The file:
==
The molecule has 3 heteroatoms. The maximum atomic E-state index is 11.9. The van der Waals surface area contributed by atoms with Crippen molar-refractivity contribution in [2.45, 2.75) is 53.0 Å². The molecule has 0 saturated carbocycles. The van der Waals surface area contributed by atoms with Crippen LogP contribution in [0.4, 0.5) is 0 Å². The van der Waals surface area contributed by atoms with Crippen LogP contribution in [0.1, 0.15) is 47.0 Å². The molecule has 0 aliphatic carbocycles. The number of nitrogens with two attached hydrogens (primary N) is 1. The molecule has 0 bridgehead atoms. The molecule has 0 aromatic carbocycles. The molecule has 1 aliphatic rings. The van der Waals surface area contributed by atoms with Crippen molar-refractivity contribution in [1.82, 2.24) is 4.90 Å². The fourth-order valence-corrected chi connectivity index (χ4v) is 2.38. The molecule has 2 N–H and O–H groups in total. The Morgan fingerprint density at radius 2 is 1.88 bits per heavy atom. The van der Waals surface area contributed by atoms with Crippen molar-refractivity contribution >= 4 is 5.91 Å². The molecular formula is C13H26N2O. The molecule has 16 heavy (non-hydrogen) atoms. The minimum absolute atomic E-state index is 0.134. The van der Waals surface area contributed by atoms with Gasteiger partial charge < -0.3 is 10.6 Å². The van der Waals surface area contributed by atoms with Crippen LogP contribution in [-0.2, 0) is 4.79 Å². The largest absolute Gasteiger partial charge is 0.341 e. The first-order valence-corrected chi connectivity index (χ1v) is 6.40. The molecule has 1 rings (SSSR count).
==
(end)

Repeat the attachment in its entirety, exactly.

The molecule has 3 heteroatoms. The maximum atomic E-state index is 11.9. The van der Waals surface area contributed by atoms with Crippen molar-refractivity contribution in [2.45, 2.75) is 53.0 Å². The molecule has 0 saturated carbocycles. The van der Waals surface area contributed by atoms with Crippen LogP contribution in [0.4, 0.5) is 0 Å². The van der Waals surface area contributed by atoms with Crippen LogP contribution in [0.1, 0.15) is 47.0 Å². The molecule has 0 aliphatic carbocycles. The number of nitrogens with two attached hydrogens (primary N) is 1. The molecule has 0 bridgehead atoms. The molecule has 0 aromatic carbocycles. The molecule has 1 aliphatic rings. The van der Waals surface area contributed by atoms with Crippen molar-refractivity contribution in [1.82, 2.24) is 4.90 Å². The fourth-order valence-corrected chi connectivity index (χ4v) is 2.38. The molecule has 2 N–H and O–H groups in total. The Morgan fingerprint density at radius 2 is 1.88 bits per heavy atom. The van der Waals surface area contributed by atoms with Crippen molar-refractivity contribution >= 4 is 5.91 Å². The molecular formula is C13H26N2O. The molecule has 16 heavy (non-hydrogen) atoms. The minimum absolute atomic E-state index is 0.134. The van der Waals surface area contributed by atoms with Gasteiger partial charge < -0.3 is 10.6 Å². The van der Waals surface area contributed by atoms with Crippen LogP contribution in [-0.2, 0) is 4.79 Å². The largest absolute Gasteiger partial charge is 0.341 e. The first-order valence-corrected chi connectivity index (χ1v) is 6.40. The molecule has 1 rings (SSSR count).